are the type of person to keep changing the configuration on your motherboard by
way of FSB, voltage, multiplier etc. you certainly have alot of options, but they are pretty inconvenient considering that these
settings are modified with the use of 2 DIP switch boxes. Not only that, the
two boxes are located on completely different areas of the board. This certainly makes the job
cumbersome, leave aside having to look up the jumper table in the manual each
time you want to change it. Anyway, enough about that.
The best part is that I was
finally able to get the AMD up to 475MHz and load into Windows 98 subsequently
crashing. Turning up the voltage didn't help at all at this speed. I wasn't able
to do this previously on any other board. Yeah, it crashed but at least it got
that far. I really have to wonder how a board with such few capacitors can be so
stable. I guess that answer would lie with the engineers at Asus.
At speeds up to 450MHz, the system
ran flawlessly without it crashing through any of the tests. This includes a
112MHz FSB with a 4.0x multiplier and running the memory at 74MHz and 112MHz in
asynchronous and synchronous mode respectively. (see next para). With this
particular AMD used for testing, the overclocking characteristics remain pretty
much similar as any other board used in the past. The only advantage of the
P5S-B was at 475MHz where I was at least able to load the OS and crash.
There are plenty of choices available
to the overclocker. The board works in synchronous mode where the CPU and SDRAM
clock run at the same speed and in asynchronously mode where you can tune the
CPU and SDRAM to run at speeds different from one another. This comes in handy
when you may have 66MHz SDRAM and want to push the CPU clock higher than 66MHz.
As it is well known, most
integrated video solutions, aside from the few boards built with TNT2 chips, are
not targeted for the hardcore gamer. Sure, if you are playing Space Invaders,
you really have nothing to lose on this particular board. But for Quake 3
enthusiasts, I would certainly recommend that you check out some other option.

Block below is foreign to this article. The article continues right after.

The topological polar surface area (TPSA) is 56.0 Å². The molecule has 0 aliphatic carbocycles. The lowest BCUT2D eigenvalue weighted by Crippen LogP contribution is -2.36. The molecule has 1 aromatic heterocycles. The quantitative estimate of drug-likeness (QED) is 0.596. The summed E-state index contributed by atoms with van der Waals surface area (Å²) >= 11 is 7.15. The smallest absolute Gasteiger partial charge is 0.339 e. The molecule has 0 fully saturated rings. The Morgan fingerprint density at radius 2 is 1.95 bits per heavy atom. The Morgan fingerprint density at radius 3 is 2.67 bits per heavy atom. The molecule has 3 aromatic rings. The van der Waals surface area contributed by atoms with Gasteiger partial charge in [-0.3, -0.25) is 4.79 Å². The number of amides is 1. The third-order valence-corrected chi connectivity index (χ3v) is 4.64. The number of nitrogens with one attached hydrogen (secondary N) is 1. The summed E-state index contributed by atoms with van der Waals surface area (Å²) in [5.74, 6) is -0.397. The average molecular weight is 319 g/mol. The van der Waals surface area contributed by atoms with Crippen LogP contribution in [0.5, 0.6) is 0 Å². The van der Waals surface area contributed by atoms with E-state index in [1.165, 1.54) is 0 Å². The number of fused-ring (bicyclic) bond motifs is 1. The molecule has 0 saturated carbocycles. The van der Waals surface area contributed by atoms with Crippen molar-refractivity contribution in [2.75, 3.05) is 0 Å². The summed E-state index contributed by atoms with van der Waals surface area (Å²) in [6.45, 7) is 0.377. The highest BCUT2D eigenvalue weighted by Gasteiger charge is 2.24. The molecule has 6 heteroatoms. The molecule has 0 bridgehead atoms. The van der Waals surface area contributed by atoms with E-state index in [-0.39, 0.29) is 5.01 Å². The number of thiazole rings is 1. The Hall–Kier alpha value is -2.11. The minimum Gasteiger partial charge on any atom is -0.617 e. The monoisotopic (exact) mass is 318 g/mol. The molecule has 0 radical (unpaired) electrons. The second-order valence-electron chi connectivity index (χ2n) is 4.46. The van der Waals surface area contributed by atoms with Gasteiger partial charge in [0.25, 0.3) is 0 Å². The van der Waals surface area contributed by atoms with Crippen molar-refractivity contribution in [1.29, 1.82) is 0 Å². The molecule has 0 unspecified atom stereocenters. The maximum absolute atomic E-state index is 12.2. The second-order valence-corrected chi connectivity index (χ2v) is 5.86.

Even occasional gamers wouldn't really be too impressed with the integrated
graphic performance provided by the SiS 530. One can always use a PCI based TNT2
card but you are then compromising on future expandability as 3D solutions are
predominantly on the AGP platform with a few PCI exceptions. The support for
ATA/66 avoids the need to purchase an additional HDD controller card.
FSB speed options are plenty (up to 112MHz) unless you really
insist on having a 150MHz FSB. Under the "Super 7" platform, this board isn't
too shabby. In fact, aside from my primary complaint of the inconvenience with
DIP switches and on-board video support, I find this board as a good solution to
the problem of looking for a stable, good performing and low priced board backed
by a well known name like Asus.
Documentation is ample and
sufficient enough even for the novice user. Probably the biggest audience for
this board would be the office and home users looking for an overall cost
effective answer when shopping for a personal computer based on the Socket 7
platform. As for audio, this particular piece didn't include an on-board chip
but the option is there for a little extra cash. The same goes for display
cache. All in all, a well built board that could be better with the presence of
an AGP slot and perhaps having FSB, voltage and multiplier settings in the